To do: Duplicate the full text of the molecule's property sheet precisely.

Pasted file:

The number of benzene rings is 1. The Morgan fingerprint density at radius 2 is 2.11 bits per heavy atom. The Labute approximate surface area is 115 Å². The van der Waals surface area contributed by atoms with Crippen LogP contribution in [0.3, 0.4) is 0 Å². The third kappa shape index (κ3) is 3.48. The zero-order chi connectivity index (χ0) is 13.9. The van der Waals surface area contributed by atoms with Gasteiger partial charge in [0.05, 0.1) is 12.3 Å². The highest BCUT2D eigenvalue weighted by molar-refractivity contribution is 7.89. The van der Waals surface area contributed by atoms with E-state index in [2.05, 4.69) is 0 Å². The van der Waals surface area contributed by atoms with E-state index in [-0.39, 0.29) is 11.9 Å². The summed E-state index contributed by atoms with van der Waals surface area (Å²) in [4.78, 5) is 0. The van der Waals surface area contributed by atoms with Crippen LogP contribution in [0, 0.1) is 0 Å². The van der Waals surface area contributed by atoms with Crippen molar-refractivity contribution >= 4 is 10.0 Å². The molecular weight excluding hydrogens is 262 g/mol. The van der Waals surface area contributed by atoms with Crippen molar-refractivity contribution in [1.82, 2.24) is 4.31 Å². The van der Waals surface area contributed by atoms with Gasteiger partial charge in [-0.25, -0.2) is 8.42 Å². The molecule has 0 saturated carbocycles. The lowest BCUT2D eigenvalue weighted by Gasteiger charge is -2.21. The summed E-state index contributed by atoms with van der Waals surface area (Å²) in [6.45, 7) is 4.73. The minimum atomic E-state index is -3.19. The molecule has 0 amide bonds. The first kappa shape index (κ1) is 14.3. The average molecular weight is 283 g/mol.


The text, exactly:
The number of benzene rings is 1. The Morgan fingerprint density at radius 2 is 2.11 bits per heavy atom. The Labute approximate surface area is 115 Å². The van der Waals surface area contributed by atoms with Crippen LogP contribution in [0.3, 0.4) is 0 Å². The third kappa shape index (κ3) is 3.48. The zero-order chi connectivity index (χ0) is 13.9. The van der Waals surface area contributed by atoms with Gasteiger partial charge in [0.05, 0.1) is 12.3 Å². The highest BCUT2D eigenvalue weighted by molar-refractivity contribution is 7.89. The van der Waals surface area contributed by atoms with E-state index in [2.05, 4.69) is 0 Å². The van der Waals surface area contributed by atoms with E-state index in [-0.39, 0.29) is 11.9 Å². The summed E-state index contributed by atoms with van der Waals surface area (Å²) in [4.78, 5) is 0. The van der Waals surface area contributed by atoms with Crippen LogP contribution in [0, 0.1) is 0 Å². The van der Waals surface area contributed by atoms with Crippen molar-refractivity contribution >= 4 is 10.0 Å². The molecular weight excluding hydrogens is 262 g/mol. The van der Waals surface area contributed by atoms with Crippen molar-refractivity contribution in [1.82, 2.24) is 4.31 Å². The van der Waals surface area contributed by atoms with Gasteiger partial charge in [-0.25, -0.2) is 8.42 Å². The molecule has 0 saturated carbocycles. The lowest BCUT2D eigenvalue weighted by Gasteiger charge is -2.21. The summed E-state index contributed by atoms with van der Waals surface area (Å²) in [6.45, 7) is 4.73. The minimum atomic E-state index is -3.19. The molecule has 0 amide bonds. The first kappa shape index (κ1) is 14.3. The average molecular weight is 283 g/mol.